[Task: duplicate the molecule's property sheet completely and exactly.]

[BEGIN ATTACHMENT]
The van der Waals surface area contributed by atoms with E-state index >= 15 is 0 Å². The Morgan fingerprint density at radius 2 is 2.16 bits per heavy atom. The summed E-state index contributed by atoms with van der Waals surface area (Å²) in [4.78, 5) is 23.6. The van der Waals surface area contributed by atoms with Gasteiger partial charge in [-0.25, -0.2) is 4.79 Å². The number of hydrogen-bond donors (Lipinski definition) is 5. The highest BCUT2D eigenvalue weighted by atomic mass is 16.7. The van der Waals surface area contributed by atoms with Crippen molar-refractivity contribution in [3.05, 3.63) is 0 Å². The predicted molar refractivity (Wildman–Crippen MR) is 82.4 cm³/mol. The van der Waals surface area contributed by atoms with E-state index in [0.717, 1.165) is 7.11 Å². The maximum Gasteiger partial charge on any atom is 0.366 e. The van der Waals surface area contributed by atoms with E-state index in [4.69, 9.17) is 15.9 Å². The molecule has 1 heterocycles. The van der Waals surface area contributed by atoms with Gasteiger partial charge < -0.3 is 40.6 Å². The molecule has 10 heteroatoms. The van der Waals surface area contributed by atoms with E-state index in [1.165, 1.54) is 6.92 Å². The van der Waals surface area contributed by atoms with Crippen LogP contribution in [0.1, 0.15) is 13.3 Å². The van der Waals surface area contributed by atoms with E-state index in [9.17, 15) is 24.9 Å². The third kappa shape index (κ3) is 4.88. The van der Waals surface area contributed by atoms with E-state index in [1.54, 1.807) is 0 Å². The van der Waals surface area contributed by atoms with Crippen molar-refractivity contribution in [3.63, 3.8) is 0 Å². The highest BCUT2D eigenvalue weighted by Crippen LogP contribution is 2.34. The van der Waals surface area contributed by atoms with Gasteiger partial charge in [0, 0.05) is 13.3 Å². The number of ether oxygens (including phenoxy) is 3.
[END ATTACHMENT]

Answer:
The van der Waals surface area contributed by atoms with E-state index >= 15 is 0 Å². The Morgan fingerprint density at radius 2 is 2.16 bits per heavy atom. The summed E-state index contributed by atoms with van der Waals surface area (Å²) in [4.78, 5) is 23.6. The van der Waals surface area contributed by atoms with Gasteiger partial charge in [-0.25, -0.2) is 4.79 Å². The number of hydrogen-bond donors (Lipinski definition) is 5. The highest BCUT2D eigenvalue weighted by atomic mass is 16.7. The van der Waals surface area contributed by atoms with Crippen molar-refractivity contribution in [3.05, 3.63) is 0 Å². The predicted molar refractivity (Wildman–Crippen MR) is 82.4 cm³/mol. The van der Waals surface area contributed by atoms with E-state index in [0.717, 1.165) is 7.11 Å². The maximum Gasteiger partial charge on any atom is 0.366 e. The van der Waals surface area contributed by atoms with E-state index in [4.69, 9.17) is 15.9 Å². The molecule has 1 heterocycles. The van der Waals surface area contributed by atoms with Gasteiger partial charge < -0.3 is 40.6 Å². The molecule has 10 heteroatoms. The van der Waals surface area contributed by atoms with E-state index in [1.165, 1.54) is 6.92 Å². The van der Waals surface area contributed by atoms with Crippen LogP contribution in [0.1, 0.15) is 13.3 Å². The van der Waals surface area contributed by atoms with E-state index in [9.17, 15) is 24.9 Å². The third kappa shape index (κ3) is 4.88. The van der Waals surface area contributed by atoms with E-state index in [1.54, 1.807) is 0 Å². The van der Waals surface area contributed by atoms with Crippen molar-refractivity contribution in [3.63, 3.8) is 0 Å². The highest BCUT2D eigenvalue weighted by Crippen LogP contribution is 2.34. The van der Waals surface area contributed by atoms with Gasteiger partial charge in [0, 0.05) is 13.3 Å². The number of ether oxygens (including phenoxy) is 3.